8. The Tales of Hoffmann (1951, Michael Powell & Emeric Pressburger)
British filmmakers Michael Powell and Emeric Pressburger had worked together making some of the greatest British films of all time; their best-known films, like “The Red Shoes” and “Black Narcissus”, were famous for their stunning technicolor cinematography.
Their underappreciated 1951 film, “The Tales of Hoffmann”, introduced the cinema world to the term “composed film”, which means “composing” a film to music. Try to think of an extended version of the central dancing scene in “The Red Shoes”, and you will not be disappointed.
9. Blanche (1971, Walerian Borowczyk)
Walerian Borowczyk might be an unfamiliar name to most cinephiles. Often described by film critics as a “genius who also happens to be a pornographer,” he was actually quite well-known in his time for making extremely controversial movies.
It wasn’t until the Boro box-set release of UK’s “Arrow Film” did the younger generations start to appreciate his boldness and talent. His medieval classic “Blanche” was a gorgeous picture with beautiful set designs and exquisite composition. If you have never seen any of his films, this could be a good starting point.
10. Empire of Passion (1978, Nagisa Oshima)
Often considered as the unofficial sequel to his notorious shocker, “In The Realm of the Senses”, Japanese New Wave leading man Nagisa Oshima’s erotic ghost film “Empire of Passion” lacks the reputation of its predecessor, but nevertheless manages to be equally impressive.
The spooky dream scene is atmospheric horror at its best. One of its most visually stunning scenes is when the ghost throws yellow leaves into a well, which is beautiful yet sentimental at the same time.
11. Lola Montes (1955, Max Ophuls)
In part I we recommend “The Earrings of Madame De…”, the masterpiece of Max Ophuls. It’s only fair to mention his other masterpiece, “Lola Montes”, his last film, on another list like this. The movie is kind of a cult phenomenon; it failed at the box office but had a huge influence on the French New Wave and became the director’s most revered work.
Famous Chicago film critic Dave Kehr called it a masterpiece, and wrote that “certainly this story of a courtesan’s life is among the most emotionally plangent, visually ravishing works the cinema has to offer.” Now we have the chance to see this widescreen technicolor film in its full glory on the Criterion Collection Blu-ray.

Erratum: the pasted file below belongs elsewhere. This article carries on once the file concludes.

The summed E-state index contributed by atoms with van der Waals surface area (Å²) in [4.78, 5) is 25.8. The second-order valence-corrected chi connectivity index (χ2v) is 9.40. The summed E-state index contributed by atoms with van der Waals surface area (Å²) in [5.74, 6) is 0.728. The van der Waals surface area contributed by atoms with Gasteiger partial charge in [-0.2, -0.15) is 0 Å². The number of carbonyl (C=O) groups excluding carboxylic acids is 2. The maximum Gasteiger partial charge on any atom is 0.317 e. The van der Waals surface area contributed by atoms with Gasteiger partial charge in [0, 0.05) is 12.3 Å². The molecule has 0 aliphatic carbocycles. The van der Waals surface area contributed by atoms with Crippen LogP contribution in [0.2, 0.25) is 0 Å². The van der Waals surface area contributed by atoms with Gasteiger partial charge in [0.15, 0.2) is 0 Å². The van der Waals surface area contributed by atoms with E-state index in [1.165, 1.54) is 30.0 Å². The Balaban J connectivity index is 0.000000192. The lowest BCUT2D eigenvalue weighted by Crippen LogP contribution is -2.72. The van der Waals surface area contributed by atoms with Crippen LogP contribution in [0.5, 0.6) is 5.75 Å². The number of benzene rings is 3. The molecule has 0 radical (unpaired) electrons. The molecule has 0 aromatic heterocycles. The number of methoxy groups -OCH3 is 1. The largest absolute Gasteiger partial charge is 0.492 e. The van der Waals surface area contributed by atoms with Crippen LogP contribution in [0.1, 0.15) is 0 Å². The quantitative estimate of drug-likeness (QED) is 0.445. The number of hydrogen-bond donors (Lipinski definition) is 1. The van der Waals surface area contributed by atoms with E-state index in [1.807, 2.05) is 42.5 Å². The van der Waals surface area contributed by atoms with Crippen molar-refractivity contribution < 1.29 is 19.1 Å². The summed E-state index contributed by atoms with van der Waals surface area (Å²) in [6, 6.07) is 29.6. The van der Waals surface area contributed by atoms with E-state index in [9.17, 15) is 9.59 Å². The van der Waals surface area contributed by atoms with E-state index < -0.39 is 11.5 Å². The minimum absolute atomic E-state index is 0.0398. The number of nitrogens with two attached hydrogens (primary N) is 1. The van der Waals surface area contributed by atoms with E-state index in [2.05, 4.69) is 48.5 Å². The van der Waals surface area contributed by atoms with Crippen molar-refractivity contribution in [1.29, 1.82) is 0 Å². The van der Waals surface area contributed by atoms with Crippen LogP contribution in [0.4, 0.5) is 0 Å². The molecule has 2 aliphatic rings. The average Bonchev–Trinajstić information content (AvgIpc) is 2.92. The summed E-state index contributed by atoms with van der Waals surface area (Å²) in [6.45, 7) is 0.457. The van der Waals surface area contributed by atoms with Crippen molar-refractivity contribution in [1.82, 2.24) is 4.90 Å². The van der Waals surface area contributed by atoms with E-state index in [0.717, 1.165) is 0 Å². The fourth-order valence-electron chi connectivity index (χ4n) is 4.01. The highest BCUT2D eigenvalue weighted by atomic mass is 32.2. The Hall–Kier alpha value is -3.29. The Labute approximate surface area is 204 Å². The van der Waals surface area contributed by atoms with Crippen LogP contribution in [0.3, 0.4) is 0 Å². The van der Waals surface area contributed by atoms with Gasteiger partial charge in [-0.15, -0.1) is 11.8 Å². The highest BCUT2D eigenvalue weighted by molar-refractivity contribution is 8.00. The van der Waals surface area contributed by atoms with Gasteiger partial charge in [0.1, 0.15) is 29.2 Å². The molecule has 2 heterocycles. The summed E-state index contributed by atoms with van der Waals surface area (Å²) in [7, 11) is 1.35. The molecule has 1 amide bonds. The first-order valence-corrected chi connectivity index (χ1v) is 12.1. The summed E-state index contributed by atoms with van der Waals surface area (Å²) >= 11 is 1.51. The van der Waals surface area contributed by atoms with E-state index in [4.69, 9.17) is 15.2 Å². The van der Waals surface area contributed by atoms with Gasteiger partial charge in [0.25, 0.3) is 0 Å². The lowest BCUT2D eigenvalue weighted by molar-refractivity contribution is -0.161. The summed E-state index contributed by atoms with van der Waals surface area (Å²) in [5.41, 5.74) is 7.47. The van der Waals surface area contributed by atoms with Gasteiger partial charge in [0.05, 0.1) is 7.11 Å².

12. Thief (1981, Michael Mann)
Nicolas Winding Refn’s “Drive”, one of the most visually stunning films of the last five years, was often compared to the 1978 Walter Hill movie “Driver” starring Ryan O’Neal. Both feature a quiet and skillful driver who was often involved in crime businesses.
Michael Mann’s “Thief” is an often overlooked inspiration for this postmodern classic; Refn not only borrows some of the plot, but also the cool looks of Mann’s film, especially those night scenes. You need to check out this one if you liked “Drive”.
13. The Long Day Closes (1992, Terrence Davies)
British director Terrence Davis is famous for his nostalgic and poetic films that he dedicated to his own childhood and hometown. “The Long Day Closes” is like a memoir about a shy youngster who copes with the pressures of school and home life in 1950s Britain via the local movie theater.
It really doesn’t have much of a plot, but just like “The Tales of Hoffman”, the wonderful music matches the images so perfectly that it brings you back to that time period and puts you in a nostalgic mood.
14. Kaili Blues (2015, Bi Gan)
Probably the most obscure film on the list, Chinese director Bi Gan’s debut plays like the Chinese “Uncle Boonmee Who Can Recall His Past Lives”, as it deals with tropical mysticism and reincarnations. Its visuals and narrative are more like a tribute to Andrei Tarkovsky, though, as the protagonist constantly drifts among the past, now, and future.
The line between dream and reality is often unclear, especially in that incredible 40-minute long take. One bonus point include the beautiful poems narrated by the protagonist, which were written by the director himself.
15. The Bitter Tears of Petra von Kant (1972, Rainer Werner Fassbinder)
Who said a film set in a single location couldn’t be visually stunning? Legendary German filmmaker Rainer Werner Fassbinder’s “The Bitter Tears of Petra von Kant” is as beautiful as the huge reproduction of Poussin’s Midas and Bacchus in the film.
It was shot by German cinematographer Michael Ballhaus, who is famous for his collaborations with Martin Scorsese. The camera slowly travels through the room, observing every detail of the motions and emotions; it makes you realize that it was the camera movement that defines the cinematic space, not the actual space of the set.